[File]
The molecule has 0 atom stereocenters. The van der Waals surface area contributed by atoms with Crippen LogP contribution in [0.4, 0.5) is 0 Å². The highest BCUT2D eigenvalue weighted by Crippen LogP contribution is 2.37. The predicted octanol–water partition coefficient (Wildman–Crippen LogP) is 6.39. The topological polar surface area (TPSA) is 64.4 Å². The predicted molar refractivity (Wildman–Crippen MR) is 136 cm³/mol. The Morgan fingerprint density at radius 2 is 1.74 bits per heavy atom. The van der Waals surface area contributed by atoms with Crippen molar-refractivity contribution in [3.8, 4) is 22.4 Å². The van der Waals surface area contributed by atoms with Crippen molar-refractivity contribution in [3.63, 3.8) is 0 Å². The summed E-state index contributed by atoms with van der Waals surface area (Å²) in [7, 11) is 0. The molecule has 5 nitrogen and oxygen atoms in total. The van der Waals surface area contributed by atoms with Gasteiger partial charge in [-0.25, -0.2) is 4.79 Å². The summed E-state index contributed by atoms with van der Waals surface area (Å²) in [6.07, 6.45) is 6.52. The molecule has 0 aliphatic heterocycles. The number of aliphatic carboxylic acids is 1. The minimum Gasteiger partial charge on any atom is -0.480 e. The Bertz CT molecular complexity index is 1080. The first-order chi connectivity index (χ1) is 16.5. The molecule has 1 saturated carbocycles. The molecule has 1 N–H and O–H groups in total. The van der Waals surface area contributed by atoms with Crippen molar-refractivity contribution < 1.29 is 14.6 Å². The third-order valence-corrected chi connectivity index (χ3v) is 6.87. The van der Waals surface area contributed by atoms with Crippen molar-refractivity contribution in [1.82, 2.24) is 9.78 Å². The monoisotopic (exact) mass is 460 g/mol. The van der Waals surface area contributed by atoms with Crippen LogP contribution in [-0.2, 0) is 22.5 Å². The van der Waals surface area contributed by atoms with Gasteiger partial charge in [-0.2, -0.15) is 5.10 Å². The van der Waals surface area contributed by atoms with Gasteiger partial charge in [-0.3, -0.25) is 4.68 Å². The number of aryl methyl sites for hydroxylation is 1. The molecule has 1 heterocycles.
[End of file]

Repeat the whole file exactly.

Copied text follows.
The molecule has 0 atom stereocenters. The van der Waals surface area contributed by atoms with Crippen LogP contribution in [0.4, 0.5) is 0 Å². The highest BCUT2D eigenvalue weighted by Crippen LogP contribution is 2.37. The predicted octanol–water partition coefficient (Wildman–Crippen LogP) is 6.39. The topological polar surface area (TPSA) is 64.4 Å². The predicted molar refractivity (Wildman–Crippen MR) is 136 cm³/mol. The Morgan fingerprint density at radius 2 is 1.74 bits per heavy atom. The van der Waals surface area contributed by atoms with Crippen molar-refractivity contribution in [3.8, 4) is 22.4 Å². The van der Waals surface area contributed by atoms with Crippen molar-refractivity contribution in [3.63, 3.8) is 0 Å². The summed E-state index contributed by atoms with van der Waals surface area (Å²) in [7, 11) is 0. The molecule has 5 nitrogen and oxygen atoms in total. The van der Waals surface area contributed by atoms with Gasteiger partial charge in [-0.25, -0.2) is 4.79 Å². The summed E-state index contributed by atoms with van der Waals surface area (Å²) in [6.07, 6.45) is 6.52. The molecule has 0 aliphatic heterocycles. The number of aliphatic carboxylic acids is 1. The minimum Gasteiger partial charge on any atom is -0.480 e. The Bertz CT molecular complexity index is 1080. The first-order chi connectivity index (χ1) is 16.5. The molecule has 1 saturated carbocycles. The molecule has 1 N–H and O–H groups in total. The van der Waals surface area contributed by atoms with Crippen molar-refractivity contribution < 1.29 is 14.6 Å². The third-order valence-corrected chi connectivity index (χ3v) is 6.87. The van der Waals surface area contributed by atoms with Crippen molar-refractivity contribution in [1.82, 2.24) is 9.78 Å². The monoisotopic (exact) mass is 460 g/mol. The van der Waals surface area contributed by atoms with Crippen LogP contribution in [-0.2, 0) is 22.5 Å². The van der Waals surface area contributed by atoms with Gasteiger partial charge in [-0.2, -0.15) is 5.10 Å². The van der Waals surface area contributed by atoms with Gasteiger partial charge in [-0.3, -0.25) is 4.68 Å². The number of aryl methyl sites for hydroxylation is 1. The molecule has 1 heterocycles.